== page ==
Crayond Blog

Are you Tech-Driven or Tech-Enabled?

The world’s marketplace runs on technology. Every company is associated with it — if you have customers, you have to implement technology. 

This implementation has two types.

Consider yourself to be a VC-funded startup with the mission to improve AI. Your product is innovative technology, i.e., you develop new technologies.

Meaning, you are a tech-driven startup.

Let’s look at a different kind of a startup, one that allows users to get food delivered at their doorstep. 

The product: leveraged technology, i.e., existing technology is integrated in a platform to provide a particular experience/service.

This is a tech-enabled startup.

Knowing under which type your startup falls is important.

It helps you create a stronger brand proposition & mission and frame effective strategies; overall, a clearer vision that drives your company toward success.

Here, we discuss the key differences between being tech-driven and tech-enabled and how each of them innovate and provide value to users in their own fashion.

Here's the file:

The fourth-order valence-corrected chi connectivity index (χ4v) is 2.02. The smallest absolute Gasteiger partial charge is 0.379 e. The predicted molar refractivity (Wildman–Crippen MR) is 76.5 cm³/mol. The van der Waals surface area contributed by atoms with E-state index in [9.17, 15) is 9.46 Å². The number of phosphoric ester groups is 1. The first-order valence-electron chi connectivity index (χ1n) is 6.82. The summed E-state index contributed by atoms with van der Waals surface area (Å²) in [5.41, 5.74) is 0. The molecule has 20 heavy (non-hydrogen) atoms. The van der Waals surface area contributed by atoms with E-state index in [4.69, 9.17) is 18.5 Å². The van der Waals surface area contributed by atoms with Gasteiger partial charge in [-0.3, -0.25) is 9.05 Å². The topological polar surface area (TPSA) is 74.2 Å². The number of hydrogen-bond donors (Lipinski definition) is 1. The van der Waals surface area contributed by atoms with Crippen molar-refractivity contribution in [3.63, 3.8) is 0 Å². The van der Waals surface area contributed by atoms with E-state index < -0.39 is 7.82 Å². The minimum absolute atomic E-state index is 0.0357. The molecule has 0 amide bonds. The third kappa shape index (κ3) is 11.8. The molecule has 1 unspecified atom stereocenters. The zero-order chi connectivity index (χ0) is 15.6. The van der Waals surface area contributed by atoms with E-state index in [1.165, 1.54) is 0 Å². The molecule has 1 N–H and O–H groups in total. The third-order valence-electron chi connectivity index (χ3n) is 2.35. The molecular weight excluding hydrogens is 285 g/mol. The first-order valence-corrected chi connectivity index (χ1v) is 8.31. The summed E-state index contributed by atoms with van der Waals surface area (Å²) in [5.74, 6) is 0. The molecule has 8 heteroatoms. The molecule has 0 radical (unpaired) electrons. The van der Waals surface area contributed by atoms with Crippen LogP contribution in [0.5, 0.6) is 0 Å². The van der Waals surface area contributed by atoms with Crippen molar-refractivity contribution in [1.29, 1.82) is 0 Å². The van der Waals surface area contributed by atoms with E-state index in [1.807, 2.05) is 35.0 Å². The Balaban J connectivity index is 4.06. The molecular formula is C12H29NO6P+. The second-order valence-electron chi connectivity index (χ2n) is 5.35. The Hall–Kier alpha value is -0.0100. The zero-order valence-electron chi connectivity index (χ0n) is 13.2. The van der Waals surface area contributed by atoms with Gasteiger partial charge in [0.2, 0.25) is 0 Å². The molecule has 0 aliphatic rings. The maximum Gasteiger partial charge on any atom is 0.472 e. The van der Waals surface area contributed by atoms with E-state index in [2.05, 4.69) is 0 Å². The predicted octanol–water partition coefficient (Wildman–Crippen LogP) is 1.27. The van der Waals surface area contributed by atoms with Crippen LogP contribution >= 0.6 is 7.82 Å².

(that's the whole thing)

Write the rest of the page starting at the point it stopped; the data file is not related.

Let’s begin.

Tech-driven Startups

A tech-driven startup is one that brings new or innovative technological products/services to the market.

The popularity of the Internet and ubiquity of gadgets, be it personal computers or smartphones, had made tech-driven startups necessary.

Users rely on technology for many of their needs. Education, entertainment, productivity — you name it, and technology runs it.

As the years progress, the needs just increase.

Meaning, there is a lot that still needs to be done and as a tech-driven startup, you are at the helm of innovation.

You are addressing these new needs.

The biggest names in the business — Google, Apple, Facebook, and Microsoft — are tech-driven. Their primary objective is to develop proprietary technology that hooks their users and solves a variety of their needs.

However, they do not cater to every need of the modern customer, opening up opportunities for the aspiring entrepreneur.

To create something of value for your users, you can:

  • Build something that does not exist yet
  • Innovate existing technologies

Build it new 

Winning a competition becomes easier if you get a headstart. 

As a company, that means that you get to the playing ground first with a new idea/product previously unheard of.

Getting there first is not a straightforward task.

You’d need to 

  • Find an unaddressed market-gap
  • Have the technical capabilities to impress users, because this is a completely new idea